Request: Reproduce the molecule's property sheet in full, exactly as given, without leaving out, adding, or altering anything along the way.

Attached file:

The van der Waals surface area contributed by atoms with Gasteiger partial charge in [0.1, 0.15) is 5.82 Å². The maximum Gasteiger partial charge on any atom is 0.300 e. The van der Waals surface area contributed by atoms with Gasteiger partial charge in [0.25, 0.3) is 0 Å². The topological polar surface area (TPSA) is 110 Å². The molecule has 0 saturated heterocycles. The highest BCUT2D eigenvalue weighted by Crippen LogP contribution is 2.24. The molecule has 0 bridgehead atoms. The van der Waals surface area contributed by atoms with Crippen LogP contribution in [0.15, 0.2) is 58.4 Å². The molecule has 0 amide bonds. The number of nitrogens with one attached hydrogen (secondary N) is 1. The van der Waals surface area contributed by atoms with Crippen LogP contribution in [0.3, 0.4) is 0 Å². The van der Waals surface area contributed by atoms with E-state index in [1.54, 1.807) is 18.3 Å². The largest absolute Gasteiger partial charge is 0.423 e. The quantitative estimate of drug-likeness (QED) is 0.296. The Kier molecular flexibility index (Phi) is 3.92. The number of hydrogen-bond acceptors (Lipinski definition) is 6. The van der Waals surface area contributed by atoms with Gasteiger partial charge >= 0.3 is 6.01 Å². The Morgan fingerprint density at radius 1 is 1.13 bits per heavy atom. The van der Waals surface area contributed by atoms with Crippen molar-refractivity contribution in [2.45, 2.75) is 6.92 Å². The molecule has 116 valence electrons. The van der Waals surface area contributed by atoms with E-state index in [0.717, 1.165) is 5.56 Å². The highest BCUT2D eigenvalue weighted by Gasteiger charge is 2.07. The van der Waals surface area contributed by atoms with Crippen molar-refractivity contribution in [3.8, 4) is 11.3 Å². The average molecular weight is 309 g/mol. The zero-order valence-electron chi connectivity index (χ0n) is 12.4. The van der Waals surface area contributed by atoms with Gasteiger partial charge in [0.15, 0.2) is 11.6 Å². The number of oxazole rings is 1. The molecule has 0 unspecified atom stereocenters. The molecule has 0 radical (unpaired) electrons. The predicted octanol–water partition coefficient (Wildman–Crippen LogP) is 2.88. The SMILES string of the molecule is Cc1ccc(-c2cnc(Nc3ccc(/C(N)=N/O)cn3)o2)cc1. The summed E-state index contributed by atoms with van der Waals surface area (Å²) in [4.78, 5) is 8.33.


The van der Waals surface area contributed by atoms with Gasteiger partial charge in [0.1, 0.15) is 5.82 Å². The maximum Gasteiger partial charge on any atom is 0.300 e. The van der Waals surface area contributed by atoms with Gasteiger partial charge in [0.25, 0.3) is 0 Å². The topological polar surface area (TPSA) is 110 Å². The molecule has 0 saturated heterocycles. The highest BCUT2D eigenvalue weighted by Crippen LogP contribution is 2.24. The molecule has 0 bridgehead atoms. The van der Waals surface area contributed by atoms with Crippen LogP contribution in [0.15, 0.2) is 58.4 Å². The molecule has 0 amide bonds. The number of nitrogens with one attached hydrogen (secondary N) is 1. The van der Waals surface area contributed by atoms with Crippen LogP contribution in [0.3, 0.4) is 0 Å². The van der Waals surface area contributed by atoms with E-state index in [1.54, 1.807) is 18.3 Å². The largest absolute Gasteiger partial charge is 0.423 e. The quantitative estimate of drug-likeness (QED) is 0.296. The Kier molecular flexibility index (Phi) is 3.92. The number of hydrogen-bond acceptors (Lipinski definition) is 6. The van der Waals surface area contributed by atoms with Gasteiger partial charge >= 0.3 is 6.01 Å². The Morgan fingerprint density at radius 1 is 1.13 bits per heavy atom. The van der Waals surface area contributed by atoms with Crippen molar-refractivity contribution in [2.45, 2.75) is 6.92 Å². The molecule has 116 valence electrons. The van der Waals surface area contributed by atoms with E-state index in [0.717, 1.165) is 5.56 Å². The highest BCUT2D eigenvalue weighted by Gasteiger charge is 2.07. The van der Waals surface area contributed by atoms with Crippen molar-refractivity contribution in [3.8, 4) is 11.3 Å². The average molecular weight is 309 g/mol. The zero-order valence-electron chi connectivity index (χ0n) is 12.4. The van der Waals surface area contributed by atoms with Gasteiger partial charge in [0.15, 0.2) is 11.6 Å². The number of oxazole rings is 1. The molecule has 0 unspecified atom stereocenters. The molecule has 0 radical (unpaired) electrons. The predicted octanol–water partition coefficient (Wildman–Crippen LogP) is 2.88. The SMILES string of the molecule is Cc1ccc(-c2cnc(Nc3ccc(/C(N)=N/O)cn3)o2)cc1. The summed E-state index contributed by atoms with van der Waals surface area (Å²) in [4.78, 5) is 8.33.